- Ginsberg 1956 p 20.

Arnold and his Leavisite descendants would be battered and lost for words, their Weltanschauung challenged. Also here we can perceive Ginsberg’s specialist use of ‘strophes’ which he defines as ‘a one speech breath thought’ which was akin to the jazz improvisation of Miles Davis or Charlie Parker, the black man’s ‘beat’. ‘Form’ with a regard for socio-cultural factors would be engaged by the New Historicism of Raymond Williams with his 1958 Forward to Culture and Society:

We live in an expanding culture, yet we spend much of our energy regretting the fact, rather than seeking to understand its nature and conditions.

- Lodge (1972) p. 580.

However, my position is not simply that Mass Culture Thesis and the New Criticism were erroneous, but they failed to understand the nuanced nature of ‘proletarian literature’ which as Trotsky illustrates is complexified:

“Having broken up human relations into atoms, bourgeois society, had a great aim for itself. Personal emancipation was its name. In reality, all modern literature has been nothing but an enlargement of this theme.”

- Trotsky (1981) pp. 61-62.

My position is that only the proletariat has the creative potential and socially universal nature which allowed Marx to say ‘communism has solved the riddle of history’ can transcend the limitations of the bourgeois intelligentsia when the social and economic conditions are ripe, that is, in a Socialist society because as Marx argued they are the ‘universal class’. For the first time in history was there a social collectivity in whose interest it was to dismantle class society, because ‘class’ fetters on the workers of the world are their ‘chains and it is in there interest ‘collectively’ to break those chains freeing the whole of society.

Some Marxists misunderstood the nature of the relationship between the popular and the high cultures. Adorno and Horkheimer in Dialectic of Enlightenment saw an implied analogy between Marx’s concept of his fetishized ‘exchange value’ as a commodity and ‘use-value’ a ‘material object’. Then they extrapolated this analogy to the relationship between popular and high culture to the detriment of the popular. Walter Benjamin is better here, seeing the potential for mechanized reproduction to free the poet from the ‘aura’ from his or her primitivism and allow an engaged mass readership. Also, I will draw a parallel with Maxim Gorky, Lower Depths (see Raskin 2004 p.82) and Ginsberg Howl, thus Trotsky:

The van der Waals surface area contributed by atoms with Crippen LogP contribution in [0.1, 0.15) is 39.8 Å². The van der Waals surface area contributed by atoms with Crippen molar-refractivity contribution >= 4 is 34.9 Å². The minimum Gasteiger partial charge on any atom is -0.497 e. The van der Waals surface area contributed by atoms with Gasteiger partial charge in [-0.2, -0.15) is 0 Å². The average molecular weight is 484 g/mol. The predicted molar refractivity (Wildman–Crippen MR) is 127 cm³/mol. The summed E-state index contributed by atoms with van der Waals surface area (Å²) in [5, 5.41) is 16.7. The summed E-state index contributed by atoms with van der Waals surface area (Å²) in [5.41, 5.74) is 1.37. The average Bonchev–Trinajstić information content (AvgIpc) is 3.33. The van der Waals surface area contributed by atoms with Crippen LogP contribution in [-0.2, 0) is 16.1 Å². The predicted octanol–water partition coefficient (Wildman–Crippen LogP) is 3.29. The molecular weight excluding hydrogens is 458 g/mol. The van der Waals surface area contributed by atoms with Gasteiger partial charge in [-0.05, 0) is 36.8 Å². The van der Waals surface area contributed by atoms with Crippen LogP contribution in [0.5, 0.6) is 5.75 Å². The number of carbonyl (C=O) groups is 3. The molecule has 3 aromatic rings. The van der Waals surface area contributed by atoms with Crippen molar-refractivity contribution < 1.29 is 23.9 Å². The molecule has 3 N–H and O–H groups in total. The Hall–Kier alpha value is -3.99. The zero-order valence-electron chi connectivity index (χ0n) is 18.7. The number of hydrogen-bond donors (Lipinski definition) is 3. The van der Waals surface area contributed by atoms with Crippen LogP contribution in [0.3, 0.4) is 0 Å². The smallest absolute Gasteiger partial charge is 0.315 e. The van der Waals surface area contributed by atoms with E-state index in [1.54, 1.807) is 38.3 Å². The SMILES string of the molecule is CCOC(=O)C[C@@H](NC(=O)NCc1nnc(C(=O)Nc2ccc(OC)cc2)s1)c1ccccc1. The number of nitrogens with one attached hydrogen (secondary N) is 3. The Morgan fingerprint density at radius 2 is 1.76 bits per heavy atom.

“At the beginning, Gorky was imbued with the romantic individualism of the tramp. Nevertheless, he fed the early spring revolutionism of the proletariat on the eve of 1905, because he helped to awaken individuality in that class in which individuality, once awakened, seeks contact with other awakened individualities”

- Trotsky (1981) p 58-59

For Trotsky the solution to the dichotomy of oversimplification and complexity in literature is resolved in the synthesis of revolution. Ginsberg, unlike Gorky would not be involved in a social revolution (as he may have wished) but a cultural revolution, a revolution of superstructure rather that of social base which left American capitalism weakened but intact. Louis Althusser (2006) Lenin on Philosophy and Other Essays commenting on the novels of Solzhenitsyn in (Althusser pp.153-153, 2006) makes the point of the difference between art and knowledge. Literature like Solzhenitsyn’s, he argues, may have helped the reader ‘feel’ , ‘perceive’ the ‘cult of personality’ in the Soviet Union but doesn’t provide the scientific knowledge to understand it. Althusser said art:

“In the language of Spinoza it puts the conclusions before the premises.”

- Althusser (2010) p 153.

Ginsberg achieves this by employing and developing poetic devices, Walt Whitman’s ‘long-line’ which is a non-metrical line of poetry of length which usually employs enjambment, anaphora which is a ‘figure of repetition’ in which the same word is repeated as in Part 1 ‘Who’ usually at the beginning successive ‘lines, clauses or sentences’ , cauda or the tail-rhyme stanza and a surrealist juxtaposition of images such as ‘helium jukebox’ (1956).Also Ginsberg aspired to create: ‘Certain combinations of words and rhythms actually have

“an electrochemical reaction on the body, which could catalyze specific states of consciousness.”

- Ginsberg (2001) p.31

Brain Jackson (2010) argues: ’the most compelling example of reading “Howl” -specially out loud – is the sene of time shifting from the prosaic to the mythical. Lines such as:

“who walked all night with their shoes full of blood on the snowdeck docks waiting for a door in the East River to open to a room full of steamheat opium,”

- Ginsberg (1956) p. 15

He continues:

‘the rhythmic and trouping artifice of Howl constitute...a suspension of time in which the natural laws occur’.

- Jackson (2010) pp 312-313).